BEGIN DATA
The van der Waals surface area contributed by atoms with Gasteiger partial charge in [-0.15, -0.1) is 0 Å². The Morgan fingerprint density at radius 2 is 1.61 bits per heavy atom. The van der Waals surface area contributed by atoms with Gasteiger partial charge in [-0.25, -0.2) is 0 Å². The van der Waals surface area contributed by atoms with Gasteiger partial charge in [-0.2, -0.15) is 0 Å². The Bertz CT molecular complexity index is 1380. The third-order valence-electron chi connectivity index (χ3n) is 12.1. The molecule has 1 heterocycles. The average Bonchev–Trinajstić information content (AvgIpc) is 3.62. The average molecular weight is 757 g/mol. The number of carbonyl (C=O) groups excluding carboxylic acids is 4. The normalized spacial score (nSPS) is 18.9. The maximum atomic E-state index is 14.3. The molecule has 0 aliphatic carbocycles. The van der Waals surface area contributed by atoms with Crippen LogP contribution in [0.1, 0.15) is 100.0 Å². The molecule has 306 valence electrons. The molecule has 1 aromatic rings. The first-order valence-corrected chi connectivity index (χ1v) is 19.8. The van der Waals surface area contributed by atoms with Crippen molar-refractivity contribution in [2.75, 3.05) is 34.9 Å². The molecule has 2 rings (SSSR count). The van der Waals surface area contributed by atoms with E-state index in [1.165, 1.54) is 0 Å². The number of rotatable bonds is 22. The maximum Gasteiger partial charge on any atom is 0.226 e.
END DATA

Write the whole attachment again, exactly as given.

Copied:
The van der Waals surface area contributed by atoms with Gasteiger partial charge in [-0.15, -0.1) is 0 Å². The Morgan fingerprint density at radius 2 is 1.61 bits per heavy atom. The van der Waals surface area contributed by atoms with Gasteiger partial charge in [-0.25, -0.2) is 0 Å². The van der Waals surface area contributed by atoms with Gasteiger partial charge in [-0.2, -0.15) is 0 Å². The Bertz CT molecular complexity index is 1380. The third-order valence-electron chi connectivity index (χ3n) is 12.1. The molecule has 1 heterocycles. The average Bonchev–Trinajstić information content (AvgIpc) is 3.62. The average molecular weight is 757 g/mol. The number of carbonyl (C=O) groups excluding carboxylic acids is 4. The normalized spacial score (nSPS) is 18.9. The maximum atomic E-state index is 14.3. The molecule has 0 aliphatic carbocycles. The van der Waals surface area contributed by atoms with Crippen LogP contribution in [0.1, 0.15) is 100.0 Å². The molecule has 306 valence electrons. The molecule has 1 aromatic rings. The first-order valence-corrected chi connectivity index (χ1v) is 19.8. The van der Waals surface area contributed by atoms with Crippen molar-refractivity contribution in [2.75, 3.05) is 34.9 Å². The molecule has 2 rings (SSSR count). The van der Waals surface area contributed by atoms with E-state index in [1.165, 1.54) is 0 Å². The number of rotatable bonds is 22. The maximum Gasteiger partial charge on any atom is 0.226 e.